As I love the visual part of software, I was always engaged in UI/UX development more than anything else which means HTML, CSS, JS, TS and everything that's in between and around. I even practiced CSS art and animation and loved the creative part of it a lot. But at the same time, at different stages of my career I played with Java, C#, C, Objective-C and Swift, Elm, Lua, Lisps, and much more. I still plan to come back to developing my own bootstrap C compiler...

But no matter what people say, front-end development is quite complex and sophisticated in itself, I never fail at finding new challenges at my job and new ways to improve my craft. Some funny things I participated in are:

  • ERP for Pentagon with business-modelling and whiteboarding modules inside
  • Swiss-army-knife-like marketing tool for SME with all the conventional bells and whistles and even profile picture cropping
  • Slack and Jira killer (which eventually committed suicide)
  • And many other decent citizens of the software world along with weird outcasts and heathens

Currently, I practice my craft of full-stack web development with focus on UI/UX and smooth BE/FE interactions.

I love to:

  • Enhance DX with modern tools and practices including sane automation flows
  • Develop slick micro animations and micro interactions for web applications seamlessly enriching user experience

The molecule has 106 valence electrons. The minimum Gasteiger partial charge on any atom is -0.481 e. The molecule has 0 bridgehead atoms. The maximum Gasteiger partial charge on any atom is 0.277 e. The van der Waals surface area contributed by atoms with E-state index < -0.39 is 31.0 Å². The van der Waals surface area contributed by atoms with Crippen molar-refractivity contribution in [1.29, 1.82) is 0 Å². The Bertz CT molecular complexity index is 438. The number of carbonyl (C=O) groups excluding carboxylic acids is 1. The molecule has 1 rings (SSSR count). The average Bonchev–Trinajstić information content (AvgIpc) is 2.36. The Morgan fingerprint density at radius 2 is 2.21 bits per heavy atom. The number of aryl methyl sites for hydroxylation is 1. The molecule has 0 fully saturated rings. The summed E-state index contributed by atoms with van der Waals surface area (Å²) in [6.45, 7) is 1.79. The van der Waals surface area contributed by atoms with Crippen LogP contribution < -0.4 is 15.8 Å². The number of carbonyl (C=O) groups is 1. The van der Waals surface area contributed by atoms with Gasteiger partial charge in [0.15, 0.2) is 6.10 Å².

• Refactor complex codebases to make them simpler and easier to work with
  • Build things from scratch with minimal set of tools
  • Get deeper into the way things work and write comprehensive documentation about it
  • Learn new ways of solving problems and practice new approaches to software development (which actually always come back to old good practices under the hood)
  • Mentor younger folks when I can be useful

In the nearest future I plan to:

  • Build my own developer tool allowing to seamlessly protect software from internal and external vulnerabilities (which is a huge pain these days both for enterprise development and for OSS)
  • Build a 2D game with my sons to learn this side of development world a bit more, teach kids to code, and just to have some family fun
  • Build this shed in a way that will be welcoming both for myself (to meditate in my own practical way) and for accidental visitors

Long story short, I was always (and I am now, and I hope I will be) constantly building something and constantly learning something, and I like both processes very much.

This shed is the best place to find out everything I'm engaged with currently, but if you need some more networking and interactions, don't hesitate to ping me via email (ping@fyodor.io).

Photo by Clark Young from Unsplash